Trump and Kim

Trump’s Early Exit from North Korea Summit a Master Stroke

US President Donald Trump’s detractors will be quick to claim that his abrupt departure from the summit with North Korean leader Kim Jong-un marks a failure for the President.

Nothing is further from the truth.

Trump, in fact, is employing the same deal making strategies that earned him the title ‘master of the deal’.

In walking away — fairly amicably — from the negotiations early, Trump sent a clear message to both North Korea and China.

His message to Chinese President Xi Jinping is that he is willing to can any deal that doesn’t meet his expectations.

With US and Chinese negotiators inching towards agreement on a trade deal to lift painful US tariffs on Chinese exports, Xi will certainly take note of the latest developments. And with US growth figures showing a strong 2.9% annual GDP increase, Trump is in a very strong position to insist on real trade concessions from the Chinese.

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Trump’s message to North Korea

Trump’s message to North Korea is even clearer. Play ball, or the crippling sanctions the US pushed through in 2017 and 2018 remain indefinitely.

The North Korean economy is already a shambles. The UN estimates that almost half the population is low on food. And the North Korean government is now holding out its hand for international food aid.

That puts Kim Jong-un in a delicate position. Little wonder then that he’s already vowed to meet with Trump again to continue negotiations on denuclearising. Kim also said the talks were ‘productive’, and he appreciated Trump’s ‘active efforts toward results’.

While Trump craftily kept the door open to future talks, he made no promises, keeping the heat on Kim as he faces a long train ride back home to his starving nation.

The White House said only that the, ‘respective teams look forward to meeting in the future.’

Trump agreed with Kim that the talks were productive and helped build relations, something the President finds vital in striking new deals. But he wasn’t about to agree to sanctions relief without a full commitment to rid the North of its nuclear capabilities.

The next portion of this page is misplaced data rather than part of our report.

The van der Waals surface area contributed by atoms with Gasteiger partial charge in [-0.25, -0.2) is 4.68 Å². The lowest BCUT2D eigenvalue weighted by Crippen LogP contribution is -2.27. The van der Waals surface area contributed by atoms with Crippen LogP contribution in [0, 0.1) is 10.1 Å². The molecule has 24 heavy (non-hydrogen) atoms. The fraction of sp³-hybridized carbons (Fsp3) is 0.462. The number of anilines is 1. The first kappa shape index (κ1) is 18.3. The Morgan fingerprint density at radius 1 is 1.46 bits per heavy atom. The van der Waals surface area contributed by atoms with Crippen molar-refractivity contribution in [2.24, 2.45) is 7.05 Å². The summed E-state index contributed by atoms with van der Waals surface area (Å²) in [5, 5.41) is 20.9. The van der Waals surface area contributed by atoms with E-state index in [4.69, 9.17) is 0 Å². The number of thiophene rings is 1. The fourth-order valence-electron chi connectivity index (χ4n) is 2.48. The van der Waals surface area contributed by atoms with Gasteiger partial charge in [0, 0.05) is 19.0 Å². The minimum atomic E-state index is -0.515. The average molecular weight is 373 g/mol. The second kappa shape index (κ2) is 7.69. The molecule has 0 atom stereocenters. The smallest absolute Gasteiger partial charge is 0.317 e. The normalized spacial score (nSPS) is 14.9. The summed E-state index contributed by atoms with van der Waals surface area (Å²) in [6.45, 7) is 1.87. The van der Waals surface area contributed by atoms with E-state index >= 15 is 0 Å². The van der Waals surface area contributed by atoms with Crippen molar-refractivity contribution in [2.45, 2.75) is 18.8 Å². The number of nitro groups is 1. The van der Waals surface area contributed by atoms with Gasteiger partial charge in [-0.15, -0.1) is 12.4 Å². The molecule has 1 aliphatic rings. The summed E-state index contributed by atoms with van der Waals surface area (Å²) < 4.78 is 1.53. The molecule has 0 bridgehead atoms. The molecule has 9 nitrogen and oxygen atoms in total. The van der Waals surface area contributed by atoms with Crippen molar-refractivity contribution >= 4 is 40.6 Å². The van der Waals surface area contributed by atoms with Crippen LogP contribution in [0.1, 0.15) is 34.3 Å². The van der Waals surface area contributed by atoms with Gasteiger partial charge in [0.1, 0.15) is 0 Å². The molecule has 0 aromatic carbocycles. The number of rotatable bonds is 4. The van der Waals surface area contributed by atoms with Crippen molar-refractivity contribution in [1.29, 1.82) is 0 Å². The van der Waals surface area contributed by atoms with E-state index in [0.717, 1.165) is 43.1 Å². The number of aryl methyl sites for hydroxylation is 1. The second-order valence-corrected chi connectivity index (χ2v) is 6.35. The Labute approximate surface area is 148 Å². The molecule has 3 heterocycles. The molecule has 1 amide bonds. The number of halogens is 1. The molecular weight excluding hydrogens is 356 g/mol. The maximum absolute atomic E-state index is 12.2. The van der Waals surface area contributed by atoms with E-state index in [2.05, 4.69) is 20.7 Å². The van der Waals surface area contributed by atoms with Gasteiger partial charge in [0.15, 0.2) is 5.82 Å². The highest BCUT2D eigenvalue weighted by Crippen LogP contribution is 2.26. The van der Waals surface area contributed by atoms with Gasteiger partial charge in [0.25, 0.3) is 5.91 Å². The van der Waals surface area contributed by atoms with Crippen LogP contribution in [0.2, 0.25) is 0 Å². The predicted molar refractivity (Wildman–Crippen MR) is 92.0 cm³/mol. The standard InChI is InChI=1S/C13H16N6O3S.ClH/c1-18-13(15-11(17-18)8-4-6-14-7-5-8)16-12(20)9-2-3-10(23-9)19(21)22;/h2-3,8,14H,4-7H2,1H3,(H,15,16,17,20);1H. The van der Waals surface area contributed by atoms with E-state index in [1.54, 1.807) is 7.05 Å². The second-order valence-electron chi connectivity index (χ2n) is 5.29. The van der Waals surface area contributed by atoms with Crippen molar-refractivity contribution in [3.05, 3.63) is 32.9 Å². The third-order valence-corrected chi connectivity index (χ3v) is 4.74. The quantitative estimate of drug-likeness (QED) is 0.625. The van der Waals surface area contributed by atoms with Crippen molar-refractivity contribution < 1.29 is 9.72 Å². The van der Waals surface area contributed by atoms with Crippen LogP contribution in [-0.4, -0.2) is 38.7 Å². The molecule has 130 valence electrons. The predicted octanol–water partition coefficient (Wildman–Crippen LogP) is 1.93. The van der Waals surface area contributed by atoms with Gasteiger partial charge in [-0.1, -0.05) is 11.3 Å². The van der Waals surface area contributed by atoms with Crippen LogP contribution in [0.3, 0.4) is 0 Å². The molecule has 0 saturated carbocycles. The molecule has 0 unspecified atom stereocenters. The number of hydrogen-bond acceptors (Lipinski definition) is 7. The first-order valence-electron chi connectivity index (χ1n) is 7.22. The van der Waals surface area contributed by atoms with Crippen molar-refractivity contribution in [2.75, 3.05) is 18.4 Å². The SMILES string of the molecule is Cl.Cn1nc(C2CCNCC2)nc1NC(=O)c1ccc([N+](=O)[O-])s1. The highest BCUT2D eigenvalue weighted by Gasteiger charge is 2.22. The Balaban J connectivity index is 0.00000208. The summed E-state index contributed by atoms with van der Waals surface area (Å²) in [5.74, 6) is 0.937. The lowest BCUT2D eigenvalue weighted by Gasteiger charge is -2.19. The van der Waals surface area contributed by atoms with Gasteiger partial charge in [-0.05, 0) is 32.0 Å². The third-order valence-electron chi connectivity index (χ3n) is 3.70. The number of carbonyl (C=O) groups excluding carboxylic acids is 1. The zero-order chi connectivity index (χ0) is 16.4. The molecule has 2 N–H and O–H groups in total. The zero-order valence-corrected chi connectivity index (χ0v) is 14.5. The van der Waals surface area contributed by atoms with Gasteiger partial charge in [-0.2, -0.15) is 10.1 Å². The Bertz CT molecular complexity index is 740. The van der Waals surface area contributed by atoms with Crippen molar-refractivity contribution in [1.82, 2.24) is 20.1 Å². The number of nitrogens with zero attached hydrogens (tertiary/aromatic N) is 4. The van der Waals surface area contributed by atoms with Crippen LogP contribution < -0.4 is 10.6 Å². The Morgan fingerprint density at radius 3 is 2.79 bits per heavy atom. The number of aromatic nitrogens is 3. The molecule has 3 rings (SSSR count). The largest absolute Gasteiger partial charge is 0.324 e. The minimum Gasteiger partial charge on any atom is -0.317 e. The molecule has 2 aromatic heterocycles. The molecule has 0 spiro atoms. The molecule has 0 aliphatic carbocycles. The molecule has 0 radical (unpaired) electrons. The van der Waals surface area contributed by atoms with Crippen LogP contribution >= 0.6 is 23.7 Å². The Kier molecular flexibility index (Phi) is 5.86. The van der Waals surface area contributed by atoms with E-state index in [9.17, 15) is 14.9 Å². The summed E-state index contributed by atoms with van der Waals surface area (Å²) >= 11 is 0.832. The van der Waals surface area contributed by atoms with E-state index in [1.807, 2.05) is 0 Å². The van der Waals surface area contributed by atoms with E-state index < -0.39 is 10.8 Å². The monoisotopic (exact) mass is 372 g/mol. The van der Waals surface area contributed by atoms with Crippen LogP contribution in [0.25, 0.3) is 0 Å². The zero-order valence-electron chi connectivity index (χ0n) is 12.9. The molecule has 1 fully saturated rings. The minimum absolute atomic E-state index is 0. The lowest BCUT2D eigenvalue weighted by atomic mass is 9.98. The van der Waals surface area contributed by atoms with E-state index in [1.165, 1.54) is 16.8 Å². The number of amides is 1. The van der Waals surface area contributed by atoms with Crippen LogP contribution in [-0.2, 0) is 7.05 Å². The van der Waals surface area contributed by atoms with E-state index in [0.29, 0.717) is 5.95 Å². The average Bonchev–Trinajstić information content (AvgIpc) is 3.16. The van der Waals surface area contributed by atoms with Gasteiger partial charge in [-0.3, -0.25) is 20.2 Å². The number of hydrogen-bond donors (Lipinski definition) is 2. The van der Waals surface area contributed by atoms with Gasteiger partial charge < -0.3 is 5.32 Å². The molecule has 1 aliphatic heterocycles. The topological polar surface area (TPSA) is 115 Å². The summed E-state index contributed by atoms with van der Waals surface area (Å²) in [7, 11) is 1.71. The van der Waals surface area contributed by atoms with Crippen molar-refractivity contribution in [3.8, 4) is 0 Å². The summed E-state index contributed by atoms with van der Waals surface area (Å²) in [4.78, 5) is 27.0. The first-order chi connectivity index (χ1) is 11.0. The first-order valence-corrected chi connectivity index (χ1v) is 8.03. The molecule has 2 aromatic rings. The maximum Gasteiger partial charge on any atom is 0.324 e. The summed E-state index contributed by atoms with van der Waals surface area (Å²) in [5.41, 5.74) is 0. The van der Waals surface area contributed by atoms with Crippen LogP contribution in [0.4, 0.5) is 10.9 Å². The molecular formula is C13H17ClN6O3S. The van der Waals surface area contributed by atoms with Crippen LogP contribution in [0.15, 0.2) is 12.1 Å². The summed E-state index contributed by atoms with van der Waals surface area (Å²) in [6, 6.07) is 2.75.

As Reuters reports, Trump stated:

It was all about the sanctions. Basically, they wanted the sanctions lifted in their entirety, and we couldn’t do thatSometimes you have to walk, and this was just one of those times. It was a friendly walk.

A statement from South Korea, which is actively working towards ending its 70-year conflict with the North, said it was unfortunate no deal had been reached. However, they were encouraged that both sides had made progress.

Trump said Kim was willing to dismantle North Korea’s main nuclear facility at Yongbyon. But things got sticky when Kim said he wanted sanctions relief first.

According to Reuters, Trump mentioned some other facilities that would need to be taken down, apparently surprising the North Koreans who didn’t realise the US was aware of them.

Speaking at a news conference, US Secretary of State Mike Pompeo said, ‘We asked him [Kim] to do more and he was unprepared to do that, but I’m still optimistic’.

Indeed, there are good reasons to remain optimistic that Trump will succeed in delivering a peace deal that has eluded every other world leader since 1953.

Speaking through an interpreter before Trump’s early departure, Kim indicated he was prepared to abandon his nuclear programs and weapons.

If I’m not willing to do that, I won’t be here right now,’ he said.

With that in mind, we expect Kim Jong-un to come with far more to offer the next time Trump flies across the globe to meet with him.

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The Australian Tribune Editorial

The Australian Tribune Editorial

The Australian Tribune is an unorthodox news service. Your Australian Tribune editorial team deliver the unfiltered stories that could impact your daily life — political and economic stories you’re unlikely to get anywhere else. And we’re not afraid to step on some toes to do it. We are honest, conservative and never dull. We are an independent service, meaning we don’t answer to shareholders or outside advertisers. This helps avoid conflicts of interest that inhibit mainstream sources, which keeps our voice independent. The Australian Tribune is owned and operated by Port Phillip Publishing.
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